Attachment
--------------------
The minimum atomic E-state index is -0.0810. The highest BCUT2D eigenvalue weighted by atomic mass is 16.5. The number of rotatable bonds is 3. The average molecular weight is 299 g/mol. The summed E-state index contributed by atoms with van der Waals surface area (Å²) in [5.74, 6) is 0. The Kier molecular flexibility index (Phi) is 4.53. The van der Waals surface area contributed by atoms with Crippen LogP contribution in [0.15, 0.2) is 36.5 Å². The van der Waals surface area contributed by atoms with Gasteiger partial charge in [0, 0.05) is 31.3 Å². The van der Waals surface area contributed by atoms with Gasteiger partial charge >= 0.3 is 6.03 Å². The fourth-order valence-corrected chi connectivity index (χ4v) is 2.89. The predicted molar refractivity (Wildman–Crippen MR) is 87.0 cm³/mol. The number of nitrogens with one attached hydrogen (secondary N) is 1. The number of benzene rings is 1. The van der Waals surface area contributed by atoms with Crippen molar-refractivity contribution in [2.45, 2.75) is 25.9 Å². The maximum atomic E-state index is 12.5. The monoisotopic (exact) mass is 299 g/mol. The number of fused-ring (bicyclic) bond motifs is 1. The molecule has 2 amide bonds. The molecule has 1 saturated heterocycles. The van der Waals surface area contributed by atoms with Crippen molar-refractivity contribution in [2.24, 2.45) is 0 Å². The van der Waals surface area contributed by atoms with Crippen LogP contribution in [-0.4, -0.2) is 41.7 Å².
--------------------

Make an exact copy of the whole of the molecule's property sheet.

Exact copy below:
The minimum atomic E-state index is -0.0810. The highest BCUT2D eigenvalue weighted by atomic mass is 16.5. The number of rotatable bonds is 3. The average molecular weight is 299 g/mol. The summed E-state index contributed by atoms with van der Waals surface area (Å²) in [5.74, 6) is 0. The Kier molecular flexibility index (Phi) is 4.53. The van der Waals surface area contributed by atoms with Crippen LogP contribution in [0.15, 0.2) is 36.5 Å². The van der Waals surface area contributed by atoms with Gasteiger partial charge in [0, 0.05) is 31.3 Å². The van der Waals surface area contributed by atoms with Gasteiger partial charge >= 0.3 is 6.03 Å². The fourth-order valence-corrected chi connectivity index (χ4v) is 2.89. The predicted molar refractivity (Wildman–Crippen MR) is 87.0 cm³/mol. The number of nitrogens with one attached hydrogen (secondary N) is 1. The number of benzene rings is 1. The van der Waals surface area contributed by atoms with Crippen molar-refractivity contribution in [2.45, 2.75) is 25.9 Å². The maximum atomic E-state index is 12.5. The monoisotopic (exact) mass is 299 g/mol. The number of fused-ring (bicyclic) bond motifs is 1. The molecule has 2 amide bonds. The molecule has 1 saturated heterocycles. The van der Waals surface area contributed by atoms with Crippen molar-refractivity contribution in [2.24, 2.45) is 0 Å². The van der Waals surface area contributed by atoms with Crippen LogP contribution in [-0.4, -0.2) is 41.7 Å².